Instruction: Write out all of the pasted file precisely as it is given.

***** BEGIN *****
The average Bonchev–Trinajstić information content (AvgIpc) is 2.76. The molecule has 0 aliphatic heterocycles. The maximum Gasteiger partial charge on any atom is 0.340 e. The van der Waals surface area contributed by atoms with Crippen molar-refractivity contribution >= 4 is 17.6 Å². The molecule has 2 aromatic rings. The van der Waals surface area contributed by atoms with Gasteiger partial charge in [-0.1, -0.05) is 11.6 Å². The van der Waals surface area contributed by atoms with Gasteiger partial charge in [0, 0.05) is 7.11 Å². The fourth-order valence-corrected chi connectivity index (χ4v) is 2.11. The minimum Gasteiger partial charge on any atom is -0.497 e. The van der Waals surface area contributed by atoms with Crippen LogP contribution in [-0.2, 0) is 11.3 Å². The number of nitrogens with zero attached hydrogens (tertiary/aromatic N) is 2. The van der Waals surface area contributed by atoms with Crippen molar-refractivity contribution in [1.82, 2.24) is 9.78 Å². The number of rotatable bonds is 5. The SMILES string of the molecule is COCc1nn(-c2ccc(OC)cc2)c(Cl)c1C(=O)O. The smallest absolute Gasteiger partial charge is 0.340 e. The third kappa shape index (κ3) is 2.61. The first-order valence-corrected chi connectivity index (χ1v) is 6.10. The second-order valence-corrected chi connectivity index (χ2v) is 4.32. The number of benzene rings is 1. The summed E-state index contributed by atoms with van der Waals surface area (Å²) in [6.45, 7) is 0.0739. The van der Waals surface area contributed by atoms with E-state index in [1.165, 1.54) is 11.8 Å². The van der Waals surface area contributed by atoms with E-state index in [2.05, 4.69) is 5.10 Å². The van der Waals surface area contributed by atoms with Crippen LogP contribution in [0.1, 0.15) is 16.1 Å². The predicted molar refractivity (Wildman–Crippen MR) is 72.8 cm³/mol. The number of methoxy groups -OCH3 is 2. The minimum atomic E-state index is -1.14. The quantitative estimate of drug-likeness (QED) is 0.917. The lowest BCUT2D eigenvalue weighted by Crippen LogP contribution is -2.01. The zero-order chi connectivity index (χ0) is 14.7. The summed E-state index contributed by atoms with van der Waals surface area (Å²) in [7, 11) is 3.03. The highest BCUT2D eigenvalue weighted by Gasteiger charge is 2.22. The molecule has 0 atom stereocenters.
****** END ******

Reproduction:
The average Bonchev–Trinajstić information content (AvgIpc) is 2.76. The molecule has 0 aliphatic heterocycles. The maximum Gasteiger partial charge on any atom is 0.340 e. The van der Waals surface area contributed by atoms with Crippen molar-refractivity contribution >= 4 is 17.6 Å². The molecule has 2 aromatic rings. The van der Waals surface area contributed by atoms with Gasteiger partial charge in [-0.1, -0.05) is 11.6 Å². The van der Waals surface area contributed by atoms with Gasteiger partial charge in [0, 0.05) is 7.11 Å². The fourth-order valence-corrected chi connectivity index (χ4v) is 2.11. The minimum Gasteiger partial charge on any atom is -0.497 e. The van der Waals surface area contributed by atoms with Crippen LogP contribution in [-0.2, 0) is 11.3 Å². The number of nitrogens with zero attached hydrogens (tertiary/aromatic N) is 2. The van der Waals surface area contributed by atoms with Crippen molar-refractivity contribution in [1.82, 2.24) is 9.78 Å². The number of rotatable bonds is 5. The SMILES string of the molecule is COCc1nn(-c2ccc(OC)cc2)c(Cl)c1C(=O)O. The smallest absolute Gasteiger partial charge is 0.340 e. The third kappa shape index (κ3) is 2.61. The first-order valence-corrected chi connectivity index (χ1v) is 6.10. The second-order valence-corrected chi connectivity index (χ2v) is 4.32. The number of benzene rings is 1. The summed E-state index contributed by atoms with van der Waals surface area (Å²) in [6.45, 7) is 0.0739. The van der Waals surface area contributed by atoms with E-state index in [1.165, 1.54) is 11.8 Å². The van der Waals surface area contributed by atoms with E-state index in [2.05, 4.69) is 5.10 Å². The van der Waals surface area contributed by atoms with Crippen LogP contribution in [0.1, 0.15) is 16.1 Å². The predicted molar refractivity (Wildman–Crippen MR) is 72.8 cm³/mol. The number of methoxy groups -OCH3 is 2. The minimum atomic E-state index is -1.14. The quantitative estimate of drug-likeness (QED) is 0.917. The lowest BCUT2D eigenvalue weighted by Crippen LogP contribution is -2.01. The zero-order chi connectivity index (χ0) is 14.7. The summed E-state index contributed by atoms with van der Waals surface area (Å²) in [7, 11) is 3.03. The highest BCUT2D eigenvalue weighted by Gasteiger charge is 2.22. The molecule has 0 atom stereocenters.